Though its plot focuses on a single moral choice, that of Mrs. Hale and Mrs. Peters deciding whether or not to expose why Mrs. Wright killed her husband, Trifles is thematically complex. It addresses the abiding issue of justice and contemporary issues of gender and identity politics. Susan Glaspell’s power comes from the way she interweaves these issues until they are impossible to separate. When they enter the farmhouse, Mrs. Hale and Mrs. Peters are there as wives, adjunct to their husbands’ roles in society. However, through the process of attempting to help another woman by gathering items from her household that might comfort her in jail, they learn to identify themselves first as women and only secondarily as wives. Each woman recognizes her own life in Mrs. Wright’s suffering, and each comes to see that given the wrong circumstances, she, too, would have killed the man that so damaged her. These women symbolize all women, and this growing awareness suggests the possibility of personal transformation that decades later emerged in feminist consciousness-raising groups. When they decide to hide the evidence of Mrs. Wright’s motive for the murder, the two women are condoning the crime, or declaring that it is not a crime, but justice for the suffering that John Wright inflicted on his wife.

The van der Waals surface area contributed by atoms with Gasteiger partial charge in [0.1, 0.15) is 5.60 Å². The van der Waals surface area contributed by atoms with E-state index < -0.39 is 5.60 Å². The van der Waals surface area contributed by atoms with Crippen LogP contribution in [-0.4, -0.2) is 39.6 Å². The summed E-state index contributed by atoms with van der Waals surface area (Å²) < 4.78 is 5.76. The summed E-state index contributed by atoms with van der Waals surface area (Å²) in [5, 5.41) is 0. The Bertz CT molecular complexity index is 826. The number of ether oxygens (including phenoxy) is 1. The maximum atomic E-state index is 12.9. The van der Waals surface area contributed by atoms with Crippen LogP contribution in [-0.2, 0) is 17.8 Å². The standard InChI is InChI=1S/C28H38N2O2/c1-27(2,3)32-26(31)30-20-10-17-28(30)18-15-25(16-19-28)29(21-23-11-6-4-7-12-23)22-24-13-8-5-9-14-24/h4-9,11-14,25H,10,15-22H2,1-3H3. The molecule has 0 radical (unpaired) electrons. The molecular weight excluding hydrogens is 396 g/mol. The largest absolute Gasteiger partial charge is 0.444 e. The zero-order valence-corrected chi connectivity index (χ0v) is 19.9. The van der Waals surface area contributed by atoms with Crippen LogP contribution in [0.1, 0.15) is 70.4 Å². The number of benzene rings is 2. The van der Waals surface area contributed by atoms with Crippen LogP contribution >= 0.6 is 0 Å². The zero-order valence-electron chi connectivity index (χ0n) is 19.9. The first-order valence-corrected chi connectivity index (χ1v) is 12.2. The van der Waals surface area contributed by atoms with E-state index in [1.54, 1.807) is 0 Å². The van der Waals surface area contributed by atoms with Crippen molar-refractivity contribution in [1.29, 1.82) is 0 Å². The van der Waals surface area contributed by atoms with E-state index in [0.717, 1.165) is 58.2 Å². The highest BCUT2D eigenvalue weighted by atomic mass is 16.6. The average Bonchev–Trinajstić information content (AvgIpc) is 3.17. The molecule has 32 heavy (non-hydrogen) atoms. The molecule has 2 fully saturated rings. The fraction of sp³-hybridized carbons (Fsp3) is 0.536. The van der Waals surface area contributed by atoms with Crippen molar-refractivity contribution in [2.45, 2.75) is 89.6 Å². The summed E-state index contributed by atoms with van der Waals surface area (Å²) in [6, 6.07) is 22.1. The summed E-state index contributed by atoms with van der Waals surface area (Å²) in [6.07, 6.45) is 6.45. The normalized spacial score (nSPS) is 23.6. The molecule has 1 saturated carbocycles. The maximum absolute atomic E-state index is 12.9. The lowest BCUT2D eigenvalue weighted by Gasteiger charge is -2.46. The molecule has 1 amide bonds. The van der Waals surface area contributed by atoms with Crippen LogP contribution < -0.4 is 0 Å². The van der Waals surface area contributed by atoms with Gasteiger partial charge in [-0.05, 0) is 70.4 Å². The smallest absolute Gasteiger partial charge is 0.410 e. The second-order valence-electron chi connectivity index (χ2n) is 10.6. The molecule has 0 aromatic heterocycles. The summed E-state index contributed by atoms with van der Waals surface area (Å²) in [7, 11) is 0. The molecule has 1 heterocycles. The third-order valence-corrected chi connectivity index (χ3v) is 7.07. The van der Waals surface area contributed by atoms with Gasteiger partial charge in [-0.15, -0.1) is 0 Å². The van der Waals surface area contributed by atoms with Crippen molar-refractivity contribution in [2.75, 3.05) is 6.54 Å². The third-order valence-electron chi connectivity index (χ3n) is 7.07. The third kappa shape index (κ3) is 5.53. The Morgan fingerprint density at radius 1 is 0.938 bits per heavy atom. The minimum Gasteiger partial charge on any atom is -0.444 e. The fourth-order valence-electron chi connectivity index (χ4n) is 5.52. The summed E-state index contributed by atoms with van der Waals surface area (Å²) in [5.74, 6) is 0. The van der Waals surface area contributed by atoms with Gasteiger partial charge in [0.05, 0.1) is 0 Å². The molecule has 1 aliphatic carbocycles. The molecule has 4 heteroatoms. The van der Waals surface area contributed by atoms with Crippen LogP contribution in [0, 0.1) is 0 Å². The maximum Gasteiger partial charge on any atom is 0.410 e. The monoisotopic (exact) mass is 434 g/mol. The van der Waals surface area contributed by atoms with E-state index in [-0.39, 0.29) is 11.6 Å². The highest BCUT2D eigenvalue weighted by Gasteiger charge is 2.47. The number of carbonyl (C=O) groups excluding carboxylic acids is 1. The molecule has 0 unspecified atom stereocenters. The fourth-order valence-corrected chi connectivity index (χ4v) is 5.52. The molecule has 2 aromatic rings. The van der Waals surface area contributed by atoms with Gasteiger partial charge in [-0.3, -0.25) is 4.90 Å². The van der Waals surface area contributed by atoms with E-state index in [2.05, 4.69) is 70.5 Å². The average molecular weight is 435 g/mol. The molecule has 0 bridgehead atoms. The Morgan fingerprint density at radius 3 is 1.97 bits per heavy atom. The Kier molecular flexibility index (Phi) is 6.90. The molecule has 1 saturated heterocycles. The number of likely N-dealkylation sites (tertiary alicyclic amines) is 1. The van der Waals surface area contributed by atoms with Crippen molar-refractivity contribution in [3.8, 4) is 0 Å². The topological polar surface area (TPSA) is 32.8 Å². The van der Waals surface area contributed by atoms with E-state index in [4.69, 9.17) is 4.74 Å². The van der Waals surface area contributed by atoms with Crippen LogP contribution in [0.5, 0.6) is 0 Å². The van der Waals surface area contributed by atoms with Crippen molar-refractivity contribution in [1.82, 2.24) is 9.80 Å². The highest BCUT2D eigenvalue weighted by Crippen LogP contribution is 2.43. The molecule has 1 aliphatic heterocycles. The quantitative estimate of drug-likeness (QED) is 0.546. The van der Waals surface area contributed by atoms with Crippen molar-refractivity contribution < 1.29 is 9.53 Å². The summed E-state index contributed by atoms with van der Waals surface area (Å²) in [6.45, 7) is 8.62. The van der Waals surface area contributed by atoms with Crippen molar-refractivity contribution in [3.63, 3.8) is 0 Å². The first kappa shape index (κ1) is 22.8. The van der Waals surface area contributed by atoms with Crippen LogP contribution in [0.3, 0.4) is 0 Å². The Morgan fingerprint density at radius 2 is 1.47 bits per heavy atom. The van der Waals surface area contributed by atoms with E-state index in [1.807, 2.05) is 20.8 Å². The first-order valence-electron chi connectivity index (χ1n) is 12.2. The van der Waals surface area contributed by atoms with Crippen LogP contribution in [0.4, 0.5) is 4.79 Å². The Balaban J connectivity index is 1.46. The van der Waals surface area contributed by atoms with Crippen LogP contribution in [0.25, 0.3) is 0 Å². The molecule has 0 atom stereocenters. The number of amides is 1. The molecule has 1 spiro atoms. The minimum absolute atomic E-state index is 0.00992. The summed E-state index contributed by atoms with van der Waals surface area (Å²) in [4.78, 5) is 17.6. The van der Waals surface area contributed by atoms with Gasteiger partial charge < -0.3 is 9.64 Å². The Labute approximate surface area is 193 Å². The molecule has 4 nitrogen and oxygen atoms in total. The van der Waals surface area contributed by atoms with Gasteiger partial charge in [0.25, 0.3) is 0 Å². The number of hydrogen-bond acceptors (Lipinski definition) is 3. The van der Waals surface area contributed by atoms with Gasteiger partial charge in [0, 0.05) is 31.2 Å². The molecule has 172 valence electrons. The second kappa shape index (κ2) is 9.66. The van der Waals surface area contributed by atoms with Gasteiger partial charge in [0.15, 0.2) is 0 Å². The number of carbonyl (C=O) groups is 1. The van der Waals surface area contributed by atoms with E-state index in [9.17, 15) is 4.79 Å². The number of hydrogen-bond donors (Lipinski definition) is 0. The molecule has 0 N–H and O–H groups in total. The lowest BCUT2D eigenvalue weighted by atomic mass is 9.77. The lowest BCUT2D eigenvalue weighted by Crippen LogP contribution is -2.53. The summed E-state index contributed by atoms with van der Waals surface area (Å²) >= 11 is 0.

This stance creates a tremendous moral dilemma. The ideal of justice is that a truly just society is impartial. All the male characters are blind to what is going on and are even condescending to the women. The county attorney is the worst example of this. He is so certain that he knows what the situation entails that he will not even let other characters finish speaking. Yet, he and all the male characters cannot see the truth that is literally right in front of their faces. Mr. Hale and the sheriff cannot see that the women they live with are keeping something from them. This suggests that the entire concept of justice is flawed. Either there are different justices for different groups, according to their experience of the world, or, worse, there are different realities, invisible to those who do not share them. The choice to hide a dead bird may symbolize the death knell for the Western political system: How can a fair and functioning society be constructed in such circumstances? At the very least, the play casts doubt on all existing legal structures unless the female perspective is integrated.